• The Greyhound, by Dafydd McKimm: This simple yet spellbinding premise makes for a fascinating read, and the non-linear format only adds to the suspense. Dip your toes into the water—you won’t regret it.
  • Teaser: “On the Greyhound, everyone’s interested in each other’s secrets. You don’t get this sort of thing on a regular commuter bus—or so I hear from my sisters who spend more time on land than I do.”


The Lion / Cheery, Noble, Imaginative / Demanding, Boastful, Melodramatic

Don’t give into the soap opera that is your life just yet. I know the spotlight is tempting, but good things come to those who wait. Dive into the drama after the middle of the month and you’ll score two of your three desires. Don’t pout—you’ll only get one measly wish if you leap in now.

Since I can read your fortune, I should tell you that your October story pick is downright killer. Heh.

  • The Eleventh Floor Ghost, by Megan Giddings: This flash fiction piece is utter perfection. At first, it’ll make you want to find a retro hotel, and assemble a monster girl gang. By the end, you’ll raise a silent toast to the Eleventh Floor Ghost.
  • Teaser: “Enthusiastic guests try to request floors based on hauntings. Seventh Floor Ghost specializes in animals. She starts each evening by controlling cockroaches; forcing them to skitter across the carpets, move up and down the walls.”


The Maiden / Practical, Diligent, Kind / Obsessive, Self-Righteous, Compulsive

October might be topsy-curvy for you, Virgo. You’ll be a rock star when it comes to the three f’s: friends, family, and fun. Work is a whole other story, though. Your practical nature will demand that you fix this—and you should—but let that gorgeous hair down, too. Oh, and sharpen your nails around the 25th.   

First thing’s first: Embrace the theme of transformation with this startling, vibrant read.

  •  The Fire Eaters, by Philippa Bowe: The story will take you to some unexpected places. It invites and frightens in equal measure, and it’ll make you want to shed your pesky skin.
  • Teaser: “Then they appear. Extravagant leotards, jewel-coloured carapaces like exotic beetles, enclosing three women. Gleaming muscles, disorderly hair. The most beautiful thing I’ve ever seen.”
the cupid rules us all by narghee-la is licensed under CC BY 2.0


The Scales / Compassionate, Trustworthy, Peacemaker / Disorganized, Materialistic, Indecisive

You might have felt like a zombie these past few months, but October is all about you! So buy your favorite chocolate, pop in a movie, and pull on your comfiest Grandma sweater. Keep doing you till your favorite holiday rolls around. After all, the dead won’t raise themselves.

The demons in your story pick have a similar problem, but they turn those lemons into some fine lemonade.

  • Pocketful of Souls, by Jennifer Lee Rossman: A well written and delightfully creepy read, this one will put you in a Halloween mood, but leave you with a smile on your face.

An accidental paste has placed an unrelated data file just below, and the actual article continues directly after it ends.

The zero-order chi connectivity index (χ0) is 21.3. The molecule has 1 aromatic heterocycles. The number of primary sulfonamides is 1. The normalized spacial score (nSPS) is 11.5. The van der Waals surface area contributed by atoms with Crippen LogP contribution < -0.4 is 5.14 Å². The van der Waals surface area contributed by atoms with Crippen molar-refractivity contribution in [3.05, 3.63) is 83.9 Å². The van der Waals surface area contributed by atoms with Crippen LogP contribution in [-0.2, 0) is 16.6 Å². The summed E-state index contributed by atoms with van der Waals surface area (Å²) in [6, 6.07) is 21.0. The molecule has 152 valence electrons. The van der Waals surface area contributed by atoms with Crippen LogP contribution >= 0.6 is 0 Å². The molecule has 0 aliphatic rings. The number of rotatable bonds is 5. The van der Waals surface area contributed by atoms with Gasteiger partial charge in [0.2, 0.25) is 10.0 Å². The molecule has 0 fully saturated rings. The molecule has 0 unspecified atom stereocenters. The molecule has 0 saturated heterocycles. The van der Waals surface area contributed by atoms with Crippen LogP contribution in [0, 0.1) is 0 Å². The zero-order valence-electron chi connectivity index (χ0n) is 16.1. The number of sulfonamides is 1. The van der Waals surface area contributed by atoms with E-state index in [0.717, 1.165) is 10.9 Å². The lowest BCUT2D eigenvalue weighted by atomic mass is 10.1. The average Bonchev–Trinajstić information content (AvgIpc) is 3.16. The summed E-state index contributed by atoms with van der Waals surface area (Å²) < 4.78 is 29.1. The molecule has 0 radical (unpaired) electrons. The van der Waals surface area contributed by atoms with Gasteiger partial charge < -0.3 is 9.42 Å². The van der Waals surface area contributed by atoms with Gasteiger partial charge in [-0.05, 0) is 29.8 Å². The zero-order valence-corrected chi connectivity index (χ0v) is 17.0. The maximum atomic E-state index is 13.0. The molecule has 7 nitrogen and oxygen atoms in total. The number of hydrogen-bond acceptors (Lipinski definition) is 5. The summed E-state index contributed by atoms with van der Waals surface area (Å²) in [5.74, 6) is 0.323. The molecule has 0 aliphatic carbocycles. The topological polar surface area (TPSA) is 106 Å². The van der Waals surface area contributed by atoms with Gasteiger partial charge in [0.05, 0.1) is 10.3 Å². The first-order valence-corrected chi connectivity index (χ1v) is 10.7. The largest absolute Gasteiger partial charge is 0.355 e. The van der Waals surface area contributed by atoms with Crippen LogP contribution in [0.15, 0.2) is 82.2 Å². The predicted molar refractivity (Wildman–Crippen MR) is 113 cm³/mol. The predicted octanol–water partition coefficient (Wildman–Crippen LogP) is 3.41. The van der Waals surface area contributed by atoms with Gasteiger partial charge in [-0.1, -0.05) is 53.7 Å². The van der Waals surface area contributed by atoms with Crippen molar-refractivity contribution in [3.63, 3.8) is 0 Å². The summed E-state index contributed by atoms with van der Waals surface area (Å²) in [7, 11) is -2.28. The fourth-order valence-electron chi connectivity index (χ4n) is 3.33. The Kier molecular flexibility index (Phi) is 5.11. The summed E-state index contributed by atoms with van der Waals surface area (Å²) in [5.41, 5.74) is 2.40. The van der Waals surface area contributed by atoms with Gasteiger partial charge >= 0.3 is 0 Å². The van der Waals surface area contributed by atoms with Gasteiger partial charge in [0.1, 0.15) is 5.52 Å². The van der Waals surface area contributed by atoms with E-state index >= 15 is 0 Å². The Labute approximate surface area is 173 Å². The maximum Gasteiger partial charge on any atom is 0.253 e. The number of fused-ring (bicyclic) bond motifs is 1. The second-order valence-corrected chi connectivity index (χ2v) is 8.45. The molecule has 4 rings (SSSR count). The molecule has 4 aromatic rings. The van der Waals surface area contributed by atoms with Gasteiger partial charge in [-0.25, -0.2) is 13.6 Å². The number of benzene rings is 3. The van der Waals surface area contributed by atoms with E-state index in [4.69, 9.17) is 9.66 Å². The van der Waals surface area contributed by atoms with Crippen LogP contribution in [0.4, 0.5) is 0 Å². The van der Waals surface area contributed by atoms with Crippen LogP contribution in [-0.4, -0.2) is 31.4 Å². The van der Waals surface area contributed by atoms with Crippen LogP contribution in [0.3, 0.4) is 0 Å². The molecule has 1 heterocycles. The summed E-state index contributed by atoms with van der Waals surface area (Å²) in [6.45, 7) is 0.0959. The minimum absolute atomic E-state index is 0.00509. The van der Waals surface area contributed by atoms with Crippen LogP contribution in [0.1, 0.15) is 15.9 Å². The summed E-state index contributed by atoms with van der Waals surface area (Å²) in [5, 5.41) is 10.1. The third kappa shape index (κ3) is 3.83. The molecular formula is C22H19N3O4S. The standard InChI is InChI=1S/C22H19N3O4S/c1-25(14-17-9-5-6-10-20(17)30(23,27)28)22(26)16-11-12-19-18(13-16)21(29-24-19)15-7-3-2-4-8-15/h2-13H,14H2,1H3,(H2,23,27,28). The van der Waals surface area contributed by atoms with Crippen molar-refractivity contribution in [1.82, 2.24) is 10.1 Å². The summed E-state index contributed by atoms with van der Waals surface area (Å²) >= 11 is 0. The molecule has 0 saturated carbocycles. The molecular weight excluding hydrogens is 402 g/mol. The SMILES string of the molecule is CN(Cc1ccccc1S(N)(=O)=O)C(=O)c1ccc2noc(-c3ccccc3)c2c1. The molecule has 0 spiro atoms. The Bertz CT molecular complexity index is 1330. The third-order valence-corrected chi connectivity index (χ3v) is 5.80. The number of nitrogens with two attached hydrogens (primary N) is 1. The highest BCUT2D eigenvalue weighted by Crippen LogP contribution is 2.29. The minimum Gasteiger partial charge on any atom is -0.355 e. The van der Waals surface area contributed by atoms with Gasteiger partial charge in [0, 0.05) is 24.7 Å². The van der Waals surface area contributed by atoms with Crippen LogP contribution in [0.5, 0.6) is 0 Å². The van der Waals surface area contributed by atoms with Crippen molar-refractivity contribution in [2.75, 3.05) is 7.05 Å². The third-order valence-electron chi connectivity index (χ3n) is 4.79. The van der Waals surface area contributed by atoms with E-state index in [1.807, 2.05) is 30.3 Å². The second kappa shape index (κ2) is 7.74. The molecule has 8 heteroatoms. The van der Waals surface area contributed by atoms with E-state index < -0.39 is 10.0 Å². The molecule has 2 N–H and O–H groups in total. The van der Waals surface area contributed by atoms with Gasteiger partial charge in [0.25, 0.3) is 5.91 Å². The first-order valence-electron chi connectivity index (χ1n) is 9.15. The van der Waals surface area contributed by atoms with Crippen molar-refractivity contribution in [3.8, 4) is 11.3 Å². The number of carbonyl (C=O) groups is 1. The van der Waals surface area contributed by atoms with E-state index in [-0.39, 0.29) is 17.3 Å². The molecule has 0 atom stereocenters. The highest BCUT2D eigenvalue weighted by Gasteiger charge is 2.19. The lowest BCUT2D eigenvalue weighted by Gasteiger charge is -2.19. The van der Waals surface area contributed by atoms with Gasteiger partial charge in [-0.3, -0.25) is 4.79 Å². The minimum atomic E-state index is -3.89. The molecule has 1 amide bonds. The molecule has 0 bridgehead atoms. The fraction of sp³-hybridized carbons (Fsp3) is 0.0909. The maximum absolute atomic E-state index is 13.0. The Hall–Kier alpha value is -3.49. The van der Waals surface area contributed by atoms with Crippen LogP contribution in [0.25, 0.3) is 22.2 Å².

• Teaser: “Amy put the soul in her basket and started up time again. She liked to make the souls look like chocolates; sometimes, when the Darkness wasn’t looking, she would nibble on them a bit.”


The Scorpion / Purposeful, Charismatic, Cunning / Aggressive, Manipulative, Possessive

October will be an irksome month of indecision for you. Try to ride it out and let your brain hang out in the slow lane (hey, we all need a break sometimes). Around the 20th, you can remedy this by communing with nature or throwing yourself into a creative project. If all fails, try some Beetlejuice therapy.  

And read your story pick, of course.

  • The Arms, by Jennifer Lynn Krohn: This thriller starts off with a jaw-dropping first line (kindly included below). It will grab you and not let go—I’m talking hook, line, and sinker.
  • Teaser: “The father threw his daughter’s arms into the trash heap, but the next morning—the armless girl long gone—the two arms lay on the table as though the girl was still connected to them. The fingers on the right hand drummed out a beat.” 


The Archer / Straightforward, Optimistic, Adventurous / Careless, Impatient, Hotheaded

The middle of fall will greet you like an old shirt-stealing, food-eating, lovable friend. Archers of your caliber thrive in winter, but you’ll still enjoy the crisp air and orange leaves of apple-bobbing season. Go with the flow—which you’re good at—and dig down deep to access that well of patience (I know it’s in there, somewhere).

Maybe this monthly read will help.

  • Buckshot, by Alex Terrell: Told in a rhythmic, captivating style, this story pulses with life and curiosity. It’ll make a part of you want to get lost in the woods . . . but bring a flashlight, okay.
  • Teaser: “Like the hands of a clock, they made revolutions around one another and ate in silence. And I watched them load their guns. They disappeared into the woods just before daybreak.”


The Mountain Sea-Goat / Traditional, Responsible, Ambitious / Unforgiving, Blunt, Pessimistic

Strut your stuff in October and ignore the haters. They’re just jealous of your sparkly to do lists and milky-gel pens (who isn’t, honestly). Take the time to feed professional and personal gremlins this month. Don’t forget to indulge a little, too—it’s pumpkin-spice season.

Speaking of indulgences, I handpicked this story just for you.

  • Three Rules for Befriending Ghosts, by Benjamin Thomas: Your rule-loving mind is sure to adore this piece. It’s funny, insightful, and sweet. Plus, who doesn’t love a good ghost story?